Taiwan Is Abandoning Its Zero-COVID Strategy

Taipei is easing COVID-19 curbs even as its daily cases are rising, in a strategy radically different from Beijing’s zero-tolerance policy that has shut down many Chinese cities and sent the economy into a tailspin.

On May 5, Taiwan recorded more than 30,000 new COVID-19 infections—crossing that daily threshold for the first time since the pandemic began. The current wave of infections looks to get worse for the island of 23 million, which has so far registered nearly 232,400 cases—some 215,000 since January—and 886 fatalities.

Omicron variant is expected to increase daily caseloads. Chen Shihchung, Taiwan’s Health Minister, said that Taiwan is on pace to register up to 100,000 new infections each day. That is much higher than the original projection of 45,000.

In the face of the spike in cases, however, the government signaled that it was changing its pandemic strategy. It is now moving away from draconian travel restrictions and mask-wearing mandates to suppress the virus, as well as fastidious contact tracking. A month into the launch of a “new Taiwanese model” of COVID-19 containment, asymptomatic and mild cases are being isolated at home, save for infected children. The quarantine period for close friends is now three days rather than the previous 10. Quantitative quarantine will now be reduced from 10 days to seven.

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Premier Su Tseng-chang said this new approach isn’t exactly living with COVID-19, as the virus “would not be allowed to spread unchecked.” But prevention of the virus from spreading is to be balanced with reopening the economy and allowing people to live normally, he emphasized. Su said to reporters in May that no strict restrictions would apply. Health officials are to focus on minimizing severe cases and maintaining “effective control” of mild or asymptomatic ones.

The Taiwanese Strait has also seen severe restrictions to normal living due to the zero COVID policy. For weeks, entire towns in China’s mainland were locked down. The operations of factories and ports have been suspended. Access to public transport and facilities is controlled by health apps for mobile phones. Although Hong Kong is now free from travel restrictions, the harsh travel restrictions of the last two years have caused Hong Kong’s proud aviation hub to become a shadow version of itself.

Due to the transmissible nature Omicron variant, experts say Taiwan needs its own solution. “Any containment protocol has to be dynamically revised according to the situation of the epidemic or other characteristics of this virus,” says Chen Chien-jen, who was Taiwan’s vice-president from 2016 to 2020 and is an epidemiologist by training.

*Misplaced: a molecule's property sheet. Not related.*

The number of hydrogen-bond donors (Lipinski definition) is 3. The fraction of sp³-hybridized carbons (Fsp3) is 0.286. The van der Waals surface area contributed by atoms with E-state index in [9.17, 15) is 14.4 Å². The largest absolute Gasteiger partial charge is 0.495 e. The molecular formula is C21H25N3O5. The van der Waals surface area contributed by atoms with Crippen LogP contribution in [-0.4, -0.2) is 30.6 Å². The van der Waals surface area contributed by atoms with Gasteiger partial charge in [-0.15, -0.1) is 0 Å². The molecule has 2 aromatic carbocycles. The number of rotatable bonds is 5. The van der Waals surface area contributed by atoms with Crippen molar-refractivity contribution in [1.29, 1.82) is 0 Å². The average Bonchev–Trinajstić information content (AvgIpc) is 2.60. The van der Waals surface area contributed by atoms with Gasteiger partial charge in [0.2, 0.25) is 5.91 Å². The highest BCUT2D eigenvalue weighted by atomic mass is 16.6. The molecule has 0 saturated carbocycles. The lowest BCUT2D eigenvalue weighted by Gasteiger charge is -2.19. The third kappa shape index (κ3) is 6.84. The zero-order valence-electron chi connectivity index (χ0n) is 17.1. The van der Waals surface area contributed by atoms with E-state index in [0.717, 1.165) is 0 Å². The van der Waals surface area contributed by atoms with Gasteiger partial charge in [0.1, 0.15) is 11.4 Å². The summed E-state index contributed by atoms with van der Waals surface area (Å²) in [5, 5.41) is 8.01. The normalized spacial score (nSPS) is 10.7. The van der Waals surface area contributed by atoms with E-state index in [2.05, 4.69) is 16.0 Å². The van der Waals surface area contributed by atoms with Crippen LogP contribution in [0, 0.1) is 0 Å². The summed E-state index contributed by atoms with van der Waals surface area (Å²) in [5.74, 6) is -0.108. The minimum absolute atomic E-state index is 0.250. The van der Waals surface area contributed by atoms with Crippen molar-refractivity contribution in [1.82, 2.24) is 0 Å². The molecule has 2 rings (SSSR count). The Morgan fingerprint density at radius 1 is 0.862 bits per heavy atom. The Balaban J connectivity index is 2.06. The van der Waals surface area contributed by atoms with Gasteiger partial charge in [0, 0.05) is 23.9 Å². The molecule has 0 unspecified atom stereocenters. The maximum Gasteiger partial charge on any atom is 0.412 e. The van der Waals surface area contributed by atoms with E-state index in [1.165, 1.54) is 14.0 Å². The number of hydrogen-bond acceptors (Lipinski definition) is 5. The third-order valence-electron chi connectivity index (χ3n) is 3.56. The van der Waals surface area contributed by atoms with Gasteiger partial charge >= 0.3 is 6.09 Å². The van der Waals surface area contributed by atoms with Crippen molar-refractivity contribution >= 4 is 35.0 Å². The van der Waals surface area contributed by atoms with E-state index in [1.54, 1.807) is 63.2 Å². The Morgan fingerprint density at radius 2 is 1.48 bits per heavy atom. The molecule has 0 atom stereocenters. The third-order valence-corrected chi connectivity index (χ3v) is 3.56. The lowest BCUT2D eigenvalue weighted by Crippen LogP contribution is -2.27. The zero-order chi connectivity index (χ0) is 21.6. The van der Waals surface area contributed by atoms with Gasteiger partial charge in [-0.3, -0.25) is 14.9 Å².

What is Taiwan doing to get away from zero COVID?

In the past, COVID-19 has been successfully contained in Taiwan. In January 2020, the island ban all flights across the Strait. This was immediately following the discovery of the virus in Wuhan in central China. Taiwan was able to avoid lockdown by swiftly tracking close friends, mass testing and having a centralized mask distribution system. Taiwan did not have to be locked down until a soft curb was put in place last year in order control the Alpha variant.

Last summer, Taiwan’s COVID-19 response was again put to the test in the face of hundreds of new infections. It was difficult for Taiwan to obtain COVID-19 vaccinations, and only 3% were being vaccinated. All new arrivals had to be quarantined for 14 days. Restaurants, shops, and all other businesses were subjected to strict traceability policies. Taiwan’s COVID-19 cases ballooned to around 11,000 by June 2021 and more than 800 people died during the wave.

Taiwan started to distribute its own vaccines at the same time. TIME spoke to Chen that Taiwan needed a high level of vaccination and rapid antiviral testing before it could abandon its zero-COVID policy. The island has now vaccinated 79% of its population, secured some 40 million test kits, and will have obtained 700,000 courses of Pfizer’s COVID-19 drug, Paxlovid, by June. Nearly 180,000 of the courses have been sent to pharmacies and hospitals.

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There has been some vaccine resistance among Taiwan’s elderly. “There will still be groups who feel that since they had almost no chance of getting the virus when Taiwan had no cases, [they don’t] need to get the vaccine now”, says Wayne Soon, a history professor at Vassar College in New York, who studies medical ideas and practices in East Asia. COVID-19 has reached 72.5% among adults over 75, and nearly 60% have received a booster.

Hong Kong was lagging behind in this regard. In January alone, around 25% of people over 80 were not vaccinated, right before an epidemic. Many cases were severe, which overwhelmed the healthcare system. A total of 9,300 COVID victims have been killed in the territory. 98% of these deaths were caused by the Omicron virus-driven latest outbreak. Over 95% were 60-plus.

Hong Kong is also reversing its prior zero COVID protocols. There are now restrictions on travel and businesses. Huang Yanzhong, a global health policy expert at the Council on Foreign Relations tells TIME that Hong Kong can likewise expect numbers to surge as regulations are loosened, but cases should be asymptomatic or mild—as are 99% of the cases in Taiwan’s current wave of infection.

“You cannot expect to move away from zero-COVID unless they experience this stage, this feature, this spike in cases, including the severe cases and also the mortality rate,” Huang says. “But that can be managed. It is possible to make the transition. [at] a manageable level.”

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